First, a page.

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Hillstream Loach

Hillstream Loach

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Gastromyzon spp./Pseudogastromyzon spp.

Note: Due
to variations within species, your item may not look identical to the image




South East Asia.

Sexual Dimorphism

Mature females fuller bodied. Mature males often
display noticeable tubercles on the head area.

Maximum Size

Approx 6cm (2.36?), dependent on individual

Water Parameters

pH: 6.0-7.5, dH: up to 12 degrees. CLEAN,


Subtropical: 20-24 deg C (68-75 deg F).


Specialist community

Special Requirements

Subtropical, fast-flowing, highly oxygenated
water essential!





Hillstream Loaches from the Gastromyzon and
Pseudogastromyzon genera are often given erroneous names in the trade, such as
?Butterfly Plec/Loach?, ?Hong Kong Plec/Loach?, ?Coldwater Algae Eaters? etc.
Sadly, they are also all too often mis-sold for unsuitable general
coldwater/goldfish aquaria without their specialist care requirements having
been explained. Hillstream Loaches have evolved to live in extremely
fast-flowing waters, where they use their pectoral and pelvic fins to form a
?suction cup? in order to hang on to smooth rocks amongst rapids. This
high-velocity habitat must be replicated in the home aquarium by use of extra
powerheads (in addition to the return flow from filters) to create a river type
effect. The surface of the water should be visibly moving to ensure that there
is a high amount of oxygenation within the water at all times. An additional
air-pump is also a handy back-up. Without such a high level of oxygenation and
water movement, Hillstream Loaches will not fare well at all, and for these
reasons, these fish are totally unsuitable for keeping alongside goldfish,
which will not appreciate the same conditions. Hillstream Loaches should only
be added to aquariums that are biologically mature. Such tanks will have a good
established growth of algae for the fish to graze upon in order to consume the
micro-organisms within, and will provide a source of nourishment whilst the
fish may be adapting to the taking of prepared foods. The front glass can be
wiped free of algae, but it is recommended that you allow algae to freely
colonise the sides and back glass, and over the d?cor. Lighting should be
bright in order to encourage a decent amount of algal growth. Ideally, the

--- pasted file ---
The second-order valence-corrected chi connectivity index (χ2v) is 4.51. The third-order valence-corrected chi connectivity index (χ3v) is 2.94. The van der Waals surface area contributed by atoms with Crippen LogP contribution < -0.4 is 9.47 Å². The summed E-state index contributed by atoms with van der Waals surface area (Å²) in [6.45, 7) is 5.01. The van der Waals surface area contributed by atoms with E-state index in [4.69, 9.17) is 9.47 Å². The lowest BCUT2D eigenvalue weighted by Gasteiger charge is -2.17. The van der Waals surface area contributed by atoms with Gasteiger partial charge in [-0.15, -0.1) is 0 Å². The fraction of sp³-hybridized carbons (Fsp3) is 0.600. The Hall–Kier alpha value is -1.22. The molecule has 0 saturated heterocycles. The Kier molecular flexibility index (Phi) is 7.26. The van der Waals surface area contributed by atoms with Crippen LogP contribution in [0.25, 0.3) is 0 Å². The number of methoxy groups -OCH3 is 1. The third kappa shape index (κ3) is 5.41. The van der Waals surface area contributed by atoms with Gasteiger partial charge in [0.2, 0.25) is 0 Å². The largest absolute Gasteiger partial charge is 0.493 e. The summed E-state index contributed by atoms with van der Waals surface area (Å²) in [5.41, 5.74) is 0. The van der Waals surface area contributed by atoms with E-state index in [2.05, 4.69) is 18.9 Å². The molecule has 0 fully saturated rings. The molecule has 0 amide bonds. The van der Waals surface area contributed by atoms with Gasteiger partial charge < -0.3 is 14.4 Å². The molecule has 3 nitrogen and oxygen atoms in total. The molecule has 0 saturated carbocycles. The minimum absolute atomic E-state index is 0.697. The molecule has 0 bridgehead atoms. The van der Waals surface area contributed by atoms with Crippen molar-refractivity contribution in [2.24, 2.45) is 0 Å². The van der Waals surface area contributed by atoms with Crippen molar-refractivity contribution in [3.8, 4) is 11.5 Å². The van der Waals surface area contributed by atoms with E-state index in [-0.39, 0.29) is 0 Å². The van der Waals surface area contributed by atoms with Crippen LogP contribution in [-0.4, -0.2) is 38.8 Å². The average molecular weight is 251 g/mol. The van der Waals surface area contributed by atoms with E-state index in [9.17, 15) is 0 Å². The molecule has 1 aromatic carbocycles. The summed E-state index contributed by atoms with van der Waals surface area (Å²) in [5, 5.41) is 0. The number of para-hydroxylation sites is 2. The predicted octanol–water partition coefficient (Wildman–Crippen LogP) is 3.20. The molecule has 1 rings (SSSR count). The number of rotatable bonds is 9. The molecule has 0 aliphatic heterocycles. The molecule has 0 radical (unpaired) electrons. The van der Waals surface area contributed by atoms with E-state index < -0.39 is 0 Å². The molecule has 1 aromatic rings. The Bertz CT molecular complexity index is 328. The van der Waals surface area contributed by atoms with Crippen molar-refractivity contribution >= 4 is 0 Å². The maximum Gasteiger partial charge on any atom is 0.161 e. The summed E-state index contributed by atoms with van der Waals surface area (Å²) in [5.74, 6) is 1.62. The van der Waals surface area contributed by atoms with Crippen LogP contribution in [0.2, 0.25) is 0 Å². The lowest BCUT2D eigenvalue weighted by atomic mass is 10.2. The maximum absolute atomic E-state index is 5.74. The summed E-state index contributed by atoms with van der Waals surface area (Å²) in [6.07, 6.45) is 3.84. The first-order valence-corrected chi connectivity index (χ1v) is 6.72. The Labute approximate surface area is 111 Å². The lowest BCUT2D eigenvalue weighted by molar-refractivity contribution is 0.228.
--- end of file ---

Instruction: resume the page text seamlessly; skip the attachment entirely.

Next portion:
aquarium will be at least 36? long, and contain a multitude of hiding spots
amongst rocks, cobbles and bogwood. Flat smooth rocks should be placed in the
path of the flow, where these fish will often congregate. Plants can be
incorporated into the Hillstream Loach aquarium, but not all species will fare
well under the extreme flow conditions. Having said this, many aquarists have
had a good deal of success with Anubias species, Java moss (Taxiphyllum
barbieri), Java fern (Microsorum sp.) and some species of Cryptocoryne. Plants
are not found in the natural habitat of Hillstream Loaches, so are not
considered essential, but they will help with water quality and will make the
aquarium look more aesthetically pleasing. Hillstream Loaches deserve a specialist
aquarium to meet their needs. Their quirky behaviour is something totally out
of the ordinary and is a joy to observe. They can be kept alongside other
sub-tropical current-loving species such as White Cloud Mountain Minnows and
many species from the Danio family.



Although these fish will graze upon the natural algae
within the aquarium for the small micro-organisms it may contain, the diet must
be supplemented with small frozen foods such as mosquito larvae, daphnia,
brineshrimp etc. Many specimens will also adapt to taking dried foods such as
sinking catfish pellets and algae wafers, although frozen foods tend to be
preferred. Will also enjoy cucumber, blanched spinach and kale etc.



Most species have not
yet been bred in the home aquarium; however, a few hillstream loach enthusiasts
have had success in breeding one species in particular: Pseudogastromyzon
cheni. There is often an elaborate courtship display where the male will be
seen ?dancing? around his chosen female, until she ?accepts? him and starts to
follow him about. The male positions himself on top of a flat rock or cobble
and slides backwards off of it, at the same time swishing his tail, in order to
dig a small pit within the substrate. The female then follows in a similar manner
and deposits her eggs into the pit, which the male fertilises. He then covers
up the eggs with some of the substrate. Youngsters can be expected to rise out
of the substrate in approximately 2 weeks and will start to graze on the
surfaces in the aquarium for micro-organisms. The adult Hillstream Loaches will
not harm the tiny fry, although other fish species within the aquarium may show
an interest